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DR. SAMUEL JOHNSON.
Nullius addictus jurare in verba magistri,
PRINTED BY ROBERT CARR,
FOR SAMUEL F. BRADFORD, No. 4, SOUTH THIRD STREET,
AND JOHN CONRAD, AND CO. 31, CHESNUT STREET..
DR. SAMUEL JOHNSON.
SAMUEL JOHNSON was born at Litchfield, Sept. 7, 1709, O. S. His father, Michael Johnson, was a bookseller of that city. His mother was sister to Dr. Ford, a physician, and father of Cornelius Ford, generally known by the name of Parson Ford, Johnson had a younger brother (Nathaniel), who died at the age of twenty-seven or twenty-eight. His uncle Andrew for some years kept the Ring at Smithfield, appropriated for wrestlers and boxers. Michael, the father, died in 1731. Johnson did not delight in talking of his relations : « There is little pleasure,” said he to Mrs. Piozzi, “ in relating the anecdotes of beggary."
He derived from his parents, or from an unwholesome nurse, the distemper called the King's Evil. The Jacobites at that time believed in the efficacy of the royal touch; and Mrs. Johnson presented her son, when two years old, before queen Anne, who for the first time performed that office, and communicated to her young patient all the healing virtue in her power. He was afterwards cut for that scrophulous humour; and the under part of his face was seamed and disfigured by the
operation. It is supposed that this disease deprived him of the sight of his left eye, and also impaired his hearing
At eight years old he was placed at the freeschool at Litchfield, where he was not remarkable for diligence or regular application. Whatever he read, his tenacious memory made his own. At about seventeen he was sent to another school at Stourbridge, in Worcestershire; and having gone through the rudiments of classic literature, he returned to his father's house. At the age of nineteen, he went to assist the studies of a young gentleman, of the name of Corbet, at Oxford, and on Oct. 31, 1728, both were entered of Pembroke college. At this place, ethics, theology, and classic literature, were his favourite studies. His reading, however, was by fits and starts, undirected to any particular science. He received at this time an early impression of piety, and a taste for the best authors ancient and modern. The want of pecuniary supplies, at length obliged him to quit the university. He obtained, however, the assistance of a friend, and returning in a short time, was able to complete his residence of three years.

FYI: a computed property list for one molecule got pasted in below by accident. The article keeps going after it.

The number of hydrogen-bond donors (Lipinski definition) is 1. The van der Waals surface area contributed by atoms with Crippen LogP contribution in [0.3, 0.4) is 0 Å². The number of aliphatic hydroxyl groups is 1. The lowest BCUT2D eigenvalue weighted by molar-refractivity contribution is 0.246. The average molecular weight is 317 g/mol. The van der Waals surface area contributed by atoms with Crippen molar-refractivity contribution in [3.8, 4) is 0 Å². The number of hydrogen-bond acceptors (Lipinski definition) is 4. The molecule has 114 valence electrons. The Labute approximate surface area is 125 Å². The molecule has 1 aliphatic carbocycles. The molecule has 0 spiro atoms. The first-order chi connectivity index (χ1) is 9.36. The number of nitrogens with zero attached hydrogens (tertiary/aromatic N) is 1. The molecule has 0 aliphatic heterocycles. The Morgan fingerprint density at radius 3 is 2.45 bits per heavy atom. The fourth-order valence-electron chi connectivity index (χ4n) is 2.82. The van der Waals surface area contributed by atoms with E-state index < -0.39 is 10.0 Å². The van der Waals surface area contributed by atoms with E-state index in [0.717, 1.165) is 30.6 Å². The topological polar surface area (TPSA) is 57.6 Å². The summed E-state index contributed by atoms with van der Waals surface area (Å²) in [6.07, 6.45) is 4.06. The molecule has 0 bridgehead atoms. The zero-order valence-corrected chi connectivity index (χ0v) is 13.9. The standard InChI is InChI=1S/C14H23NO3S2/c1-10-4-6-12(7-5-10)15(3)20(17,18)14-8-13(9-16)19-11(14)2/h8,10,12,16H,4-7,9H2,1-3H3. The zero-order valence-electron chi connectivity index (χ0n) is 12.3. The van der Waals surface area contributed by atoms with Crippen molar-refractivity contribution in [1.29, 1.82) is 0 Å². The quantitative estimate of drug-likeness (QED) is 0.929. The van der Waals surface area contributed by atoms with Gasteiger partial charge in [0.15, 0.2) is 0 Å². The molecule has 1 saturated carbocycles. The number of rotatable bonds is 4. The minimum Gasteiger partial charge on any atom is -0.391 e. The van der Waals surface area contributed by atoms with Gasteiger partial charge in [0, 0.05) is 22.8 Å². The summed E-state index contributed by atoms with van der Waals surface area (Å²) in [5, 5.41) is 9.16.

From the university Johnson went back to Litchfield. His father died soon after, and the whole receipt out of his effects was no more than twenty pounds. In this exigence he became under-master of a grammar-school, at Market Bosworth ; but disgusted by the pride of the patron of the seminary, he left the place in discontent, and ever after spoke of it with abhorrence. In 1733, he went on a visit to Mr. Hector, who had been his school-fellow, and was then a surgeon at Birmingham. At that place Johnson performed his first literary work, a trans